Overlooking this city’s red, dusty hills where thousands were killed, Laura Bush on Thursday urged Rwandans not to lose hope as they try to heal the pain — “still so fresh” — of their country’s genocide.
She drew a parallel to U.S. history, saying, “We haven’t totally moved on” from slavery 130 years after the Civil War.
“Of course there’s no slavery any more,” she told a group of Rwandan schoolgirls, one of whom had asked her how America dealt with the aftermath of its internal conflict. “But I don’t know that we’ve totally reconciled what it means to our history,” the U.S. first lady said.
Still, Bush sounded an optimistic tone for Rwanda, still reeling from the 100 days in 1994 when Hutu militias shot and hacked to death some 800,000 minority Tutsis and moderate Hutus. Many men were killed or fled the country. Many women contracted the virus that causes AIDS when they were raped. Many children were left orphaned.
“Rwandans have done extraordinary work recovering from that devastation,” Bush said at the FAWE School, where girls receive U.S. scholarships for their studies. “Now this is a country with growing opportunity, with confidence in the future.”
No public mention of Darfur
Bush did not speak publicly about the violence in another part of Africa, the Darfur region of Sudan. More than two years of conflict in Darfur have left tens of thousands dead and more than 2 million displaced. Arab, pro-government militias have mounted a counterinsurgency against black African rebels; many have compared the situation to Rwanda’s genocide.
During a brief meeting with Rwandan President Paul Kagame, Bush did discuss Darfur. Before the session, the first lady had said she wanted Kagame’s advice about how the U.S. should respond in Darfur.
Her spokeswoman, Susan Whitson, said afterward that Bush wanted to keep private the substance of her conversation with Kagame.
Paul Rusesabagina, the lifesaving hotel manager portrayed in the movie “Hotel Rwanda,” set at a hotel not far from where Bush’s entourage stayed, recently accused the world of failing Darfur just as it did Rwanda.
Instead of bolstering its peacekeeping force, the United Nations pulled troops. The massacre ended when Tutsi rebels led by Kagame ousted the ruling government.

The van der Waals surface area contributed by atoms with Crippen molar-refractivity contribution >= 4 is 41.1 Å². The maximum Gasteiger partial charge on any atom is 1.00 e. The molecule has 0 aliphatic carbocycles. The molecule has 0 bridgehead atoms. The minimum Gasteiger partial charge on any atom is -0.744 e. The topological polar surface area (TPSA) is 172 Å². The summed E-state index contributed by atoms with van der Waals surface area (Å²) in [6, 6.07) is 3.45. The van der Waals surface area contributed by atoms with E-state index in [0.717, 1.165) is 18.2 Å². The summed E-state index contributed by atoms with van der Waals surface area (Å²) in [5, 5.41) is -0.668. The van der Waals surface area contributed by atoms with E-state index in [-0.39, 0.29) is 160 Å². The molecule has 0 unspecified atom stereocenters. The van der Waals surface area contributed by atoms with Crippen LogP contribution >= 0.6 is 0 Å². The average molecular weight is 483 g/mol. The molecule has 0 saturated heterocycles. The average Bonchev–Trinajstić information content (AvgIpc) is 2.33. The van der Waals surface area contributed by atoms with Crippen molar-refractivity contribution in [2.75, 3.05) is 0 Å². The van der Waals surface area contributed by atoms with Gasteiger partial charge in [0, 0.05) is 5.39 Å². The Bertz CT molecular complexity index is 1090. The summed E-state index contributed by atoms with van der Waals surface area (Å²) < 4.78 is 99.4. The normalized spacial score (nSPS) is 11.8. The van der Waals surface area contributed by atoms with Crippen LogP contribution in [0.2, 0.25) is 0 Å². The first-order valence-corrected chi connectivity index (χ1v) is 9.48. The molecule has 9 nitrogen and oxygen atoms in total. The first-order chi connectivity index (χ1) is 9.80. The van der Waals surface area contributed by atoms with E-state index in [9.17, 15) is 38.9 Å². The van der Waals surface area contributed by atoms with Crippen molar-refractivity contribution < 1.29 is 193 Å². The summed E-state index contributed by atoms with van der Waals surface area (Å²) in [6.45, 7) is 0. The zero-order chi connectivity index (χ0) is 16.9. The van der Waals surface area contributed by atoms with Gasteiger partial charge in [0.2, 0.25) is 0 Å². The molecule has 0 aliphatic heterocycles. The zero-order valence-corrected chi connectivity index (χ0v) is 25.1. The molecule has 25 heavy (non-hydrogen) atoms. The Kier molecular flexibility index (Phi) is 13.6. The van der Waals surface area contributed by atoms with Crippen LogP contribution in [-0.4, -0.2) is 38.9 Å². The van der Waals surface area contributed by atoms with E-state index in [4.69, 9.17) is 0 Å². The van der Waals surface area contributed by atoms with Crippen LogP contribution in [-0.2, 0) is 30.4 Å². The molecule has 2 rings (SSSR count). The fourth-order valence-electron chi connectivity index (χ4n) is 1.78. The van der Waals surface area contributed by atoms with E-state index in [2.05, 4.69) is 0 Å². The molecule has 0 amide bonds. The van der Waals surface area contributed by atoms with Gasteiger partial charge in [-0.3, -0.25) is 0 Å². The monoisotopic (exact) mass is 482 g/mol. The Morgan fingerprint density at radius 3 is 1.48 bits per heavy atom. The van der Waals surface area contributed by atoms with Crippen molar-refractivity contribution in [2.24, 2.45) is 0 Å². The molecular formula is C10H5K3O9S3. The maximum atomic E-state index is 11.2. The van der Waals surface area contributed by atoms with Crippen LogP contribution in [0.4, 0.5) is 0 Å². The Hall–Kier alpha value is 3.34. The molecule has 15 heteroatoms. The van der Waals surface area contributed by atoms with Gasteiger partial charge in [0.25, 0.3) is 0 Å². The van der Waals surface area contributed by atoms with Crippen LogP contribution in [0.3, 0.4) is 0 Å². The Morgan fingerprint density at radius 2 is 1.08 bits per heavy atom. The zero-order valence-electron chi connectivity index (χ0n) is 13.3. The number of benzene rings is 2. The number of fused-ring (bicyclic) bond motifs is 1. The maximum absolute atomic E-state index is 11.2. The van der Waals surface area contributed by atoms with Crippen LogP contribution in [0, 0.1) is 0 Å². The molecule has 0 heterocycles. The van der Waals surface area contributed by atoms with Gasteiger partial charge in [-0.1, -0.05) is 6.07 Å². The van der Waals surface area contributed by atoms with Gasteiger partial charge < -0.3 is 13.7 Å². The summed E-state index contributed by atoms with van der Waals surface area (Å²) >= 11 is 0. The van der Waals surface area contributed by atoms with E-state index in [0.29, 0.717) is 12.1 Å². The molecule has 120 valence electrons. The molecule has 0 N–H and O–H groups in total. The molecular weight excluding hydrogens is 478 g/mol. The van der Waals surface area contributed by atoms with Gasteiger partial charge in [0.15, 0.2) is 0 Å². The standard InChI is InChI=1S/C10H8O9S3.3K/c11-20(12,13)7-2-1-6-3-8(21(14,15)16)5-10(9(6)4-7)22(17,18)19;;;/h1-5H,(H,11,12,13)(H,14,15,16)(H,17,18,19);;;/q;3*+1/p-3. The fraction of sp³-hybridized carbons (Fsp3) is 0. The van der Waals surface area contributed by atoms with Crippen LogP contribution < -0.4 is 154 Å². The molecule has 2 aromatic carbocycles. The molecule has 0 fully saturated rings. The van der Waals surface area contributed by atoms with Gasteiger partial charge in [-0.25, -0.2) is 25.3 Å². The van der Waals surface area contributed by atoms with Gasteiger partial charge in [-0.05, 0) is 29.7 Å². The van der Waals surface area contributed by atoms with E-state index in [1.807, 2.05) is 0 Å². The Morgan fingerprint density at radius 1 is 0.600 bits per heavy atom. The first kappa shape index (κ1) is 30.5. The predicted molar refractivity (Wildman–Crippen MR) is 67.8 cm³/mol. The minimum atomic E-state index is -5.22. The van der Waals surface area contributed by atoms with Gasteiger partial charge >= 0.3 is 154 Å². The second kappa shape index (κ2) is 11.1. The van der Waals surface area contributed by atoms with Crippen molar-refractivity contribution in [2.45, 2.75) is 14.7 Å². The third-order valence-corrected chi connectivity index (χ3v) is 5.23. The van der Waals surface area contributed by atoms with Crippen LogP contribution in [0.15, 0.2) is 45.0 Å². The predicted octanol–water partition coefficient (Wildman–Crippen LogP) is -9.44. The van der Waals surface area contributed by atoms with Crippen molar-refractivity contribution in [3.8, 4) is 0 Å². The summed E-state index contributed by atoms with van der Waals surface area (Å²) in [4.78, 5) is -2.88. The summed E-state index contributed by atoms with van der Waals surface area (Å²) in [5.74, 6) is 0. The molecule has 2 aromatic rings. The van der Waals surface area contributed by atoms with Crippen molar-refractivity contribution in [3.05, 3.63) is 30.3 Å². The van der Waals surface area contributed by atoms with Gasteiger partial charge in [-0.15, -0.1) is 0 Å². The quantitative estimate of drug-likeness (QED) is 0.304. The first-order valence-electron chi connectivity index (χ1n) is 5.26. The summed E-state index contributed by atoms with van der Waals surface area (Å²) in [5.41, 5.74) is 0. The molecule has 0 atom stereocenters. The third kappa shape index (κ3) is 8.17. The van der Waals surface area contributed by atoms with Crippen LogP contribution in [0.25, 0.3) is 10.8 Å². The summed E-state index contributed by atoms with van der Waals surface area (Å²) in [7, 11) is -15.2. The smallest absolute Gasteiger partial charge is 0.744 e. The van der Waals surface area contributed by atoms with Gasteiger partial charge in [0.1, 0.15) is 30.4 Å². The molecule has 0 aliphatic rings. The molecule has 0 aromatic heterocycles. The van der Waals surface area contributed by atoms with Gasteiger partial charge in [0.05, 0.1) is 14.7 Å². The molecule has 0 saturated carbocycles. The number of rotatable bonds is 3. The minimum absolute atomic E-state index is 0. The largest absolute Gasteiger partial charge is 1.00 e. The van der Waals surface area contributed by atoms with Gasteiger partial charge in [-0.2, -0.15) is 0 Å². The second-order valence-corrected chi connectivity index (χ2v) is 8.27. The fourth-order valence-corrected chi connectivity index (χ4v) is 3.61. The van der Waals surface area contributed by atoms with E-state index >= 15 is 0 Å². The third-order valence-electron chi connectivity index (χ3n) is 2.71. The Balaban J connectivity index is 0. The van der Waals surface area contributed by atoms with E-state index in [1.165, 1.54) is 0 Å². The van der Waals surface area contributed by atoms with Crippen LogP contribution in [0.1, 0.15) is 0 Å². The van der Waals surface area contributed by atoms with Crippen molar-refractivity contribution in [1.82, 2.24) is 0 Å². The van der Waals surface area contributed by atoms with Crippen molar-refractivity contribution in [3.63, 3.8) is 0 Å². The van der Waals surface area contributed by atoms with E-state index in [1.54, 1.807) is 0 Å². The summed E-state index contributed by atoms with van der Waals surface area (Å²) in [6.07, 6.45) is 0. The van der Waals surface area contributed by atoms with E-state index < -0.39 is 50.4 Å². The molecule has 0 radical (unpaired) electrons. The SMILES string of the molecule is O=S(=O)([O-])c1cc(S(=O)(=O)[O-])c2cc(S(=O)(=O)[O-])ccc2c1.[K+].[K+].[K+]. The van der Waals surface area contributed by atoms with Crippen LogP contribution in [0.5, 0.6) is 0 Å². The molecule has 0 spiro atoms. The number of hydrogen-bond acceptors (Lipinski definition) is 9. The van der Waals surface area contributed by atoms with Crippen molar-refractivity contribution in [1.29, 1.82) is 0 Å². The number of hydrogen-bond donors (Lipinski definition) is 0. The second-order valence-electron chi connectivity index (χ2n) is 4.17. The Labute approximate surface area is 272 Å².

‘Too few people ... spoke out’
“Some would call the tragedy in Rwanda unspeakable, but that’s precisely the problem,” Bush said. “Too few people around the world spoke out about what was happening here. Too few people recognized the scale of suffering.”
Her first stop in Rwanda was at a genocide memorial where it is said that the remains of 250,000 victims are buried.
Joined at the museum by Cherie Blair, wife of British Prime Minister Tony Blair, Bush laid a wreath at one of the memorial’s mass tombs set amid tranquil gardens and fountains.
Graveside, members of the entourage bowed their heads in silence to coincide with observations in Britain marking one week since deadly bus and subway bombings in London.
Blair said it was especially poignant to be honoring the British dead at a site that remembers those lost in Rwanda.
“I am very moved by what I have seen, also distressed that the world looked on while it happened,” Blair said.
The group took in the museum’s haunting account of the genocide. Then Bush, daughter Jenna, Rwandan first lady Jeanette Kagame and Blair — their faces strained from holding back emotion — signed the visitor’s book.
Bush also spent time in Kigali promoting ways the U.S. is helping Rwanda, such as assisting with the treatment of AIDS patients and helping girls get an education.
Bush began her day in Zanzibar, Tanzania, where she reached out to East Africa’s large Muslim community by promoting U.S. efforts to help that often-disenfranchised population educate its children.
After traveling this week through South Africa and Tanzania, Bush was heading back to Washington on Friday.